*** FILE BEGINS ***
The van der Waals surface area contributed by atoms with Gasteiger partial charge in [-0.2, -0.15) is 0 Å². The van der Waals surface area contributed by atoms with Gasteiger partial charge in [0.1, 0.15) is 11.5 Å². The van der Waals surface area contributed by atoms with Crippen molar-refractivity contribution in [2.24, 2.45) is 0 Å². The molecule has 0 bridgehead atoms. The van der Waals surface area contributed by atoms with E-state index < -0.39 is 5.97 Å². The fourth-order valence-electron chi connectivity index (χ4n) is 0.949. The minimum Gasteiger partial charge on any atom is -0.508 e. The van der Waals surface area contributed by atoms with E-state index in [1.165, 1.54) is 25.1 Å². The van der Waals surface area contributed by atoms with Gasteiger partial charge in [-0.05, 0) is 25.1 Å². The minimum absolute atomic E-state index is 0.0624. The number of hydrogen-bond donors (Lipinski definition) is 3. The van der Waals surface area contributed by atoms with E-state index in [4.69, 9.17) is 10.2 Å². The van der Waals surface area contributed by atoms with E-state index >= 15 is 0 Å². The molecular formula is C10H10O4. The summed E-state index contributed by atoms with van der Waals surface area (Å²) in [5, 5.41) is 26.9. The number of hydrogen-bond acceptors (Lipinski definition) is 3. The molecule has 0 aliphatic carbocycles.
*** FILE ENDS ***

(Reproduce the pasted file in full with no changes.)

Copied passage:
The van der Waals surface area contributed by atoms with Gasteiger partial charge in [-0.2, -0.15) is 0 Å². The van der Waals surface area contributed by atoms with Gasteiger partial charge in [0.1, 0.15) is 11.5 Å². The van der Waals surface area contributed by atoms with Crippen molar-refractivity contribution in [2.24, 2.45) is 0 Å². The molecule has 0 bridgehead atoms. The van der Waals surface area contributed by atoms with E-state index < -0.39 is 5.97 Å². The fourth-order valence-electron chi connectivity index (χ4n) is 0.949. The minimum Gasteiger partial charge on any atom is -0.508 e. The van der Waals surface area contributed by atoms with E-state index in [1.165, 1.54) is 25.1 Å². The van der Waals surface area contributed by atoms with Gasteiger partial charge in [-0.05, 0) is 25.1 Å². The minimum absolute atomic E-state index is 0.0624. The number of hydrogen-bond donors (Lipinski definition) is 3. The van der Waals surface area contributed by atoms with E-state index in [4.69, 9.17) is 10.2 Å². The van der Waals surface area contributed by atoms with E-state index >= 15 is 0 Å². The molecular formula is C10H10O4. The summed E-state index contributed by atoms with van der Waals surface area (Å²) in [5, 5.41) is 26.9. The number of hydrogen-bond acceptors (Lipinski definition) is 3. The molecule has 0 aliphatic carbocycles.